This is the final post in our 3-part series about Recognizing and Hiring On It people. Last week we talked about how to screen for qualities like Persistence, Entrepreneurial and Leadership. Today it’s Accountable and Conscientious, plus a few tips on how to motivate and retain your favorite On It team members.
What it Sounds Like:
Accountability is the entrepreneur’s first cousin. On It people take accountability not just for their jobs, but for the success and reputation of their companies. They’re the first to pick up a ringing phone because they care about perception. Their attitude is not “it’s not my problem” or “don’t blame me.” They automatically empathesize and look for ways to help. They are perfectionists and Good Samaritans.
1. Describe a business situation or relationship that didn’t go well. What went wrong and how did you handle the outcome?
2. Describe something you did recently outside your typical job responsibilities to grow business, cut costs, improve morale, etc. within your company?
3. Tell me about a time when you made an error in judgment, what happened as a result and how you managed the situation.
4. When was the last time someone expressed dissatisfaction with your performance? Do you believe they were justified? What could you have done differently or better?
5. If you were forced to stay in your current job, what steps could you take to make it more rewarding/enjoyable?
What it Sounds Like:
In this context, we’re talking about emotional intelligence… humanity… ability to empathy with another’s POV. If someone appears very self-absorbed or opinionated, and doesn’t care what others think, I have a hard time believing they’ll be an effective negotiator. If they can’t imagine the goals of their opponent, how can they address them artfully and achieve an agreement? They’re more likely to bully, whine and bang away in their own self interest. These people will make your staff cry and your clients fire you.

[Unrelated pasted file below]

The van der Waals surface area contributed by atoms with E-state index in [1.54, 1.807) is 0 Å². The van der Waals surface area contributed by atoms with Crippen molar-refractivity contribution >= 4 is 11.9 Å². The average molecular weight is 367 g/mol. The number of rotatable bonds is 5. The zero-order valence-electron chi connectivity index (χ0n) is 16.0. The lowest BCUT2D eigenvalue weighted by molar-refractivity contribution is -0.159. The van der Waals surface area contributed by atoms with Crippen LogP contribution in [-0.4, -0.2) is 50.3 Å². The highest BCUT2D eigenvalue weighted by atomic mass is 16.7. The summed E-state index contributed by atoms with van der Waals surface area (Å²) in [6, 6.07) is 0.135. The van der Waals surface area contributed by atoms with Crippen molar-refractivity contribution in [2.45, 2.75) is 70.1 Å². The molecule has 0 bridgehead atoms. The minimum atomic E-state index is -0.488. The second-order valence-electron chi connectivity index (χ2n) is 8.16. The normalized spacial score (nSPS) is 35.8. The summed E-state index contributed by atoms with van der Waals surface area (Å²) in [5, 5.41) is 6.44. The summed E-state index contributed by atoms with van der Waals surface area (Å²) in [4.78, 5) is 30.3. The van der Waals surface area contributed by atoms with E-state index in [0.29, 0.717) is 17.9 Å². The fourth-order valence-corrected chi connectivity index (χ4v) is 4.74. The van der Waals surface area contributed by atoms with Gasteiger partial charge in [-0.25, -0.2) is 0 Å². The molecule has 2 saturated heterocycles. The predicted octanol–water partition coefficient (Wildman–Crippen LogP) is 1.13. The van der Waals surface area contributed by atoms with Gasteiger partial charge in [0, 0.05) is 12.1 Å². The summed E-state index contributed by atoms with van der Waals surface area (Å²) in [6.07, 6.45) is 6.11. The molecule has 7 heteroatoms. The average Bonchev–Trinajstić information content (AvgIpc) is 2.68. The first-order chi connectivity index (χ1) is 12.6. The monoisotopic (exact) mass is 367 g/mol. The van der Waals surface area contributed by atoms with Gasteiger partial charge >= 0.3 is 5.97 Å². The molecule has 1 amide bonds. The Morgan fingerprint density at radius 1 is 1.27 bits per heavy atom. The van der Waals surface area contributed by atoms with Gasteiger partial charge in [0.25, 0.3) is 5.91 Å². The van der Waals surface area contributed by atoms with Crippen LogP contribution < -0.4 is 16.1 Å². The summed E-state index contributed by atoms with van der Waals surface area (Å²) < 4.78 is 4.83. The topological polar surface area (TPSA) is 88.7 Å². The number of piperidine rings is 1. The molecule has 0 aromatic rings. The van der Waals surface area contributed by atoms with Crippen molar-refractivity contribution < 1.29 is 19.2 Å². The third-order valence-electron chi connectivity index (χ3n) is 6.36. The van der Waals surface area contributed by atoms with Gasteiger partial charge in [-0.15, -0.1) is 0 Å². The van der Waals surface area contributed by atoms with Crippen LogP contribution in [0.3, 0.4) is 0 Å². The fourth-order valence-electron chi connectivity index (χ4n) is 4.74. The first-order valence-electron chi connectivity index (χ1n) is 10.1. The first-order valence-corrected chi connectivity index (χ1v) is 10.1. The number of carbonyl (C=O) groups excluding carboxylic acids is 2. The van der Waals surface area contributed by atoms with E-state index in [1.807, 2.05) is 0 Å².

1. Tell me about a time you had to express dissatisfaction with a colleague. Do you believe you handled it effectively?
2. What’s your conflict style? Do you think it’s important to maintain amicable relations at all costs or are there occasions when a more assertive approach is required?
3. What are your greatest strengths and vulnerabilities as a negotiator? What makes you a persuasive negotiator?
4. Tell me about a situation where it was more important to reserve your opinion than speak you mind.
5. How important do you consider compassion as a leadership quality?
Final Thoughts: Inspiring On It people
1. On It people are doers, movers and shakers. They’re inherently allergic to inaction and that’s why we love them. Rules, meetings and endless talk about how to do something will cause their results-oriented minds to atrophy.
2. On It people don’t accept things at face value. They want to know why, understand the purpose, value and outcome. Support decisions, directions and feedback with rationale.
3. Put them in charge. They need to feel ownership and accountability. Challenge them to solve a problem or come up with an improvement. Give them opportunities to stretch outside their comfort zone or elevate their thinking.
4. Acknowledge their contributions. Everyone loves to hear praise in the form of “That’s a great idea.” On It people are especially responsive to “I need your unique expertise here.” It’s too seductive for them not to provide advice and leadership.
5. Finally, set an example. When you say “I’m on it,” commit to carrying something thru to swift and flawless resolution.